Recently I upgraded Adobe Acrobat Reader 8.0. I would first like to say that I found the new updated user interface a very nice experience. However there was one problem with the experience and it had nothing to do with the Adobe Acrobat Reader 8.0, it had to do with the Adobe Update Manager.
For some reason the Update Manager puts a folder called Updater5 in the My Documents folder. From what I can tell this folder is always empty at least it has been always empty on my laptop. You are all probably saying why not just delete the folder and stop whining about it. However it is not that easy, I delete the Updater5 folder and as soon as I open Adobe Acrobat Reader up, the folder reappears. This makes me furious because not only is this a bad experience for users, such as my self, that like to keep their document folders organized, but the folder isn’t called Adobe’s Documents or Adobe’s Temporary Directory it is called My Documents as in Nick’s Personal Documents.
This is all speculation on my part but I can only assume that the reason the folder is in the My Documents folder, assuming that this just isn’t a mistake, is because that the updater may be run differently for each logged in user on the system and Adobe needs a space on the hard drive that is different for each user. There are so many other places Adobe could have chosen to put this folder such as C:\Program Files\Adobe or how about this mysterious folder C:\Documents and Settings\[my user name]\Application Data\AdobeUM with UM only meaning Update Manager or how about C:\Documents and Settings\[my user name]\Application Data\Adobe. The point is that Adobe has gone out of it’s way to create all these folders, some global system folders, and some user only folders, but why did their developers scratch their head and say the My Documents folder is the most logical place for this?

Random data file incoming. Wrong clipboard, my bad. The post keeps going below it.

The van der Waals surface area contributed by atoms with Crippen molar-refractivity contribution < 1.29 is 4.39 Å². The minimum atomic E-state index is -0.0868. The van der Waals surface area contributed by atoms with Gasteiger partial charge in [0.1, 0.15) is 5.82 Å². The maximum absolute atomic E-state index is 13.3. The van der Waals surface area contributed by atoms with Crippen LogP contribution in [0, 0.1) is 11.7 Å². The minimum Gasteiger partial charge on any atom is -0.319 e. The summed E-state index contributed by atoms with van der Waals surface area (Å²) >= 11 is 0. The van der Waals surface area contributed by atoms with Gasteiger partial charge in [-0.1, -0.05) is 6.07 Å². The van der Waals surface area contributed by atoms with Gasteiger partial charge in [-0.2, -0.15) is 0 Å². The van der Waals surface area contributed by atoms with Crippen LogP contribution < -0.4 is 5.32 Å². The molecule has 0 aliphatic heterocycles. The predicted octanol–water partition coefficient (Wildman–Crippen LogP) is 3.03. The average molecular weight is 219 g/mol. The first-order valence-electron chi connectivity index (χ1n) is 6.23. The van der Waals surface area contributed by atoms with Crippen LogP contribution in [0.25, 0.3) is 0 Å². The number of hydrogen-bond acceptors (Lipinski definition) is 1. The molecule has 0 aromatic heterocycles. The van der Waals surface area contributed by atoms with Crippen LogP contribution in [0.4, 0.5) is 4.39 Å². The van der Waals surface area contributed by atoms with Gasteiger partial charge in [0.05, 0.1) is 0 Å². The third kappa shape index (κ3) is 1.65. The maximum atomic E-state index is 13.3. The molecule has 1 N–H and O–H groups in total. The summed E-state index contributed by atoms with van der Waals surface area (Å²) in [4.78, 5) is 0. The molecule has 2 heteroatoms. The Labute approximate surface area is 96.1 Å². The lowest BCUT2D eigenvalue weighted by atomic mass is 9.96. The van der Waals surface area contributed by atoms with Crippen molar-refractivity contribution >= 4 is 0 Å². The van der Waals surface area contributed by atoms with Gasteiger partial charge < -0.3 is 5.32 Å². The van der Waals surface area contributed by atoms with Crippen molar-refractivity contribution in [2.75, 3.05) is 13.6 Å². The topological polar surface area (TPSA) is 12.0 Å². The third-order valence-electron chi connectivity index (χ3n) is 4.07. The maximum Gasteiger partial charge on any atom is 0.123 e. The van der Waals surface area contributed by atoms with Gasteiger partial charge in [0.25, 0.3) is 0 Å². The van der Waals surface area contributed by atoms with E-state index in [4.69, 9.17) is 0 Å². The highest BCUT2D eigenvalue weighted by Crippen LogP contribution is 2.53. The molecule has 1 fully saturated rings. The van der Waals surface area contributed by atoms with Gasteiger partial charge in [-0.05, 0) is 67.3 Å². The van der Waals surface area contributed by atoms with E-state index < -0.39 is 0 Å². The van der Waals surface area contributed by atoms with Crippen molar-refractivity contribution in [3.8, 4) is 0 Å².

At this point you are probably wondering why I am posting this to Coder Journal, well it is basically to illustrate a point about user experience, and how as a developer you should do everything to make your application as painless as possible to the user of your application. After all you have made your application to make the life of the user a little simpler, not a little simpler with a thorn in their side.
So I will leave you with this basic rule, don’t invade the user’s personal space. It will make them uneasy and they will go out and find another application that may or may not work as well as yours, but they will find one that doesn’t invade their personal space.
Update: (2007-1-4) Adobe sent me an e-mail saying this shouldn’t be there, but it wasn’t a mistake.
Update: (2007-2-20) I have found a way to change the temp folder that Adobe updates to.Acrobat, Adobe, User Experience